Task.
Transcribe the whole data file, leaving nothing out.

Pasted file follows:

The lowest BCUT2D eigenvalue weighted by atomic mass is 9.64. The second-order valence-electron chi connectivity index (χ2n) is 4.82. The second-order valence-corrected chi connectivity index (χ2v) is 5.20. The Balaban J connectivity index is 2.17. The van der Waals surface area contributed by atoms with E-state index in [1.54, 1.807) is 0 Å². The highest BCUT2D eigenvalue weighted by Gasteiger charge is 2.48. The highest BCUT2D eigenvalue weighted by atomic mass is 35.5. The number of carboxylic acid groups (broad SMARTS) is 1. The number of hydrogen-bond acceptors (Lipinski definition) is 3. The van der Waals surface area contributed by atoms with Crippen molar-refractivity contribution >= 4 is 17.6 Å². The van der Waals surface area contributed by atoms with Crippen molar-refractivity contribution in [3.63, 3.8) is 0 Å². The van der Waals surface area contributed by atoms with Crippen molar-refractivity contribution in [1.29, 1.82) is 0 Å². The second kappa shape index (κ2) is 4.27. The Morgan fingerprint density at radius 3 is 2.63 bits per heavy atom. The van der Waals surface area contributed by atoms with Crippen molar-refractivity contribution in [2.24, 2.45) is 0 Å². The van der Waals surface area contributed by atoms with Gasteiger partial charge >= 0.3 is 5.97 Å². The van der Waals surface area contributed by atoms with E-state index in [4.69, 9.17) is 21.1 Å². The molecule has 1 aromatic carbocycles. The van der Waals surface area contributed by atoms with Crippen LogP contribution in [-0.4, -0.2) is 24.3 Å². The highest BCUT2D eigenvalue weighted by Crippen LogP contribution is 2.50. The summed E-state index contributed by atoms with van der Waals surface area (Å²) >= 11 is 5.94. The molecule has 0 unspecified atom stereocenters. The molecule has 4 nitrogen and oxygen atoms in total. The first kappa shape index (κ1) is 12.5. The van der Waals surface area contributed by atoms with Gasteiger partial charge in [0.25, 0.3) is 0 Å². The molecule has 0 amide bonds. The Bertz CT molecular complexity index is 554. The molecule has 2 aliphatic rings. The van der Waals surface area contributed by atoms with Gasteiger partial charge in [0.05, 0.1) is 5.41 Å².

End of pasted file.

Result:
The lowest BCUT2D eigenvalue weighted by atomic mass is 9.64. The second-order valence-electron chi connectivity index (χ2n) is 4.82. The second-order valence-corrected chi connectivity index (χ2v) is 5.20. The Balaban J connectivity index is 2.17. The van der Waals surface area contributed by atoms with E-state index in [1.54, 1.807) is 0 Å². The highest BCUT2D eigenvalue weighted by Gasteiger charge is 2.48. The highest BCUT2D eigenvalue weighted by atomic mass is 35.5. The number of carboxylic acid groups (broad SMARTS) is 1. The number of hydrogen-bond acceptors (Lipinski definition) is 3. The van der Waals surface area contributed by atoms with Crippen molar-refractivity contribution >= 4 is 17.6 Å². The van der Waals surface area contributed by atoms with Crippen molar-refractivity contribution in [3.63, 3.8) is 0 Å². The van der Waals surface area contributed by atoms with Crippen molar-refractivity contribution in [1.29, 1.82) is 0 Å². The second kappa shape index (κ2) is 4.27. The Morgan fingerprint density at radius 3 is 2.63 bits per heavy atom. The van der Waals surface area contributed by atoms with Crippen molar-refractivity contribution in [2.24, 2.45) is 0 Å². The van der Waals surface area contributed by atoms with Gasteiger partial charge >= 0.3 is 5.97 Å². The van der Waals surface area contributed by atoms with E-state index in [4.69, 9.17) is 21.1 Å². The molecule has 1 aromatic carbocycles. The van der Waals surface area contributed by atoms with Crippen LogP contribution in [-0.4, -0.2) is 24.3 Å². The highest BCUT2D eigenvalue weighted by Crippen LogP contribution is 2.50. The summed E-state index contributed by atoms with van der Waals surface area (Å²) >= 11 is 5.94. The molecule has 0 unspecified atom stereocenters. The molecule has 4 nitrogen and oxygen atoms in total. The first kappa shape index (κ1) is 12.5. The van der Waals surface area contributed by atoms with Gasteiger partial charge in [0.25, 0.3) is 0 Å². The molecule has 0 amide bonds. The Bertz CT molecular complexity index is 554. The molecule has 2 aliphatic rings. The van der Waals surface area contributed by atoms with Gasteiger partial charge in [0.05, 0.1) is 5.41 Å².